Funny thing about the fight game: A big win can define a career, but a big loss doesn’t always destroy one.
It’s one of the few times the prize ring shows a little compassion.
Ask Muhammad Ali, Sugar Ray Leonard or Joe Louis.
Except for Rocky Marciano, nobody’s perfect.
That‘s a tough lesson to learn, a lesson St. Petersburg super-middleweight Jeff “Left Hook” Lacy had to come to terms with.
He didn’t just lose his IBF title to Joe Calzaghe in Manchester, England this past March. He was taken out back to the woodshed and spanked. He was schooled, humbled, pummeled and sent home with a red face, a bloody nose and a torn shirt.
In one ugly night, Calzaghe took away both Lacy’s title and his swagger, left him standing out in the cold with his head bowed, his hat in his hands and his career up for grabs.
Welcome to jolly old England. Enjoy your stay.
Going into the Calzaghe fight, everyone this side of Big Ben thought Lacy would win. Easily. After all, he was coming off a dominating knockout over Robin Reid last August, and an easier win over Scott Pemberton in November.
Suddenly, he was hotter than reality TV, able to leap tall buildings with a single bound.
Undefeated, unfazed and unbeatable.
Joe Calzaghe? Who was he? Who’d he ever fight? Didn’t Reid lose a split decision to him? Aren’t his people just trying to protect him, keep him out of harm’s way?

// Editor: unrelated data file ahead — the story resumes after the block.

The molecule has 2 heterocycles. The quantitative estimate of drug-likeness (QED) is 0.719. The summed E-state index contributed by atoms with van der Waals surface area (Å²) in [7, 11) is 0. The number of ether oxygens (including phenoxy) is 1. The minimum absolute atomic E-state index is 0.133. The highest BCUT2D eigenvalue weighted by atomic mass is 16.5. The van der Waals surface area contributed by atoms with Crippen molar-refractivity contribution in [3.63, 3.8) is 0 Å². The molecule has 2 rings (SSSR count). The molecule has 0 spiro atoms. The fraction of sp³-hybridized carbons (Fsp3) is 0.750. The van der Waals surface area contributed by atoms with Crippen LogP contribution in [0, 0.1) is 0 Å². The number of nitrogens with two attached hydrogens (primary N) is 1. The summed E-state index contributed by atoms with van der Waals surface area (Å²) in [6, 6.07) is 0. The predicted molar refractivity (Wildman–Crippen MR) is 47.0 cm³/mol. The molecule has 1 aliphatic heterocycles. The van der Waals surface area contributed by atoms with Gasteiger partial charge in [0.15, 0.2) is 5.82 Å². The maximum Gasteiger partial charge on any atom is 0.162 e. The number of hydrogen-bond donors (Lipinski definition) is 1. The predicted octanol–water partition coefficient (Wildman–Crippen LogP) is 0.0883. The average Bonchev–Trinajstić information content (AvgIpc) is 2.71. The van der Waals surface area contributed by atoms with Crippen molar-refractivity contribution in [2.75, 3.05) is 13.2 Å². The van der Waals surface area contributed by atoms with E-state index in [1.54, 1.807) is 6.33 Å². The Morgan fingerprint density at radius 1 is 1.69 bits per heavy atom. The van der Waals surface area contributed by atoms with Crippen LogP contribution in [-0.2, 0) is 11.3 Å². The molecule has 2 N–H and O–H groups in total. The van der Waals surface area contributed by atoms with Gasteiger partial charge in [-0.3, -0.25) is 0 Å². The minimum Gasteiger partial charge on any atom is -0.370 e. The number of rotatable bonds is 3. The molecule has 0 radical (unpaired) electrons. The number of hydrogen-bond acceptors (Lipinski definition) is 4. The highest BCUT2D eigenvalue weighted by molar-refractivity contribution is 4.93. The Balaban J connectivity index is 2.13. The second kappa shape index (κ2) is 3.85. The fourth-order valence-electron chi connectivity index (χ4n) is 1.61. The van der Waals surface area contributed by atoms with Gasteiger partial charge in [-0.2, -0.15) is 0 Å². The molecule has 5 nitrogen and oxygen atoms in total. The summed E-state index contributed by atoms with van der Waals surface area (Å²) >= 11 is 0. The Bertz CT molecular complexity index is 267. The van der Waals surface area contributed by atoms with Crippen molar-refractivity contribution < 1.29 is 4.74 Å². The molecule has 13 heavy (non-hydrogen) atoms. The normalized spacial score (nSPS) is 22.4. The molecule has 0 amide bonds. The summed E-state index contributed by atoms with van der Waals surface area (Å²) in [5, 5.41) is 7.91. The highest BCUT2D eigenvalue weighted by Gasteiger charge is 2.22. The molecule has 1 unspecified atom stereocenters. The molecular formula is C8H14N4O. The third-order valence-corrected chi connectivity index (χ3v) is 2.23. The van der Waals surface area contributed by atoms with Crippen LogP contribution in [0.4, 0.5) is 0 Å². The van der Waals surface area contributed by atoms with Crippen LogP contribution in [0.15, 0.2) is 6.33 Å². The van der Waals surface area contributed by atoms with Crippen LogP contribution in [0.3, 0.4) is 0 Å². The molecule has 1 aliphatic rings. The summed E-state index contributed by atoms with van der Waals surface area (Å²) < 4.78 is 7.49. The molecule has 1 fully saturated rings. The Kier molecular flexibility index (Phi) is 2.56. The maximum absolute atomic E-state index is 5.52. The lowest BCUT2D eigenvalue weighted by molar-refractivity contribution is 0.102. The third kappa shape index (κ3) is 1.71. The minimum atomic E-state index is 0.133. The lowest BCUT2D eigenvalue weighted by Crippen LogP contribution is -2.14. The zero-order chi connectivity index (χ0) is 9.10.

Ah, those tricky Welsh. How’d we know they were coddling a national treasure?
Knocked down in the 12th and not winning a single round, Lacy came home with that sour taste you get when you don’t live up to your own expectations, when you let yourself down.
Maybe what he needed was another fight right away, or as soon as he was healthy. Get him back in the gym and get him a win to help kill the taste. Put a fight or two between himself and that March nightmare and it might help ease the pain.
He tried to get something going, but a proposed fight with Antonio Tarver didn’t get past the negotiations stage, and then he pulled out of a fight with Alan Green set for October because he didn‘t think he had enough time to train.
“I’m hoping to maybe fight in December, but if not, I’ll fight in January or February,” Lacy was quoted as saying in the Tampa Tribune. “I haven’t had any time off since 2000. I need this time off and be able to come back in great shape.”
He knows what he needs better than anyone, but there’s something to be said for climbing right back up on the horse, proving the Calzaghe fiasco was just an anomaly, a bad night in a strange town.
But it‘s a little late now. The horse is already back in the stable.
“The fighter you saw against Joe Calzaghe was not me,” Lacy told the Tribune. “I’m not going to make excuses, but there were a lot of things going on before that fight that most people don’t know about. When I come back, things are going to be a lot different.”
When you come back?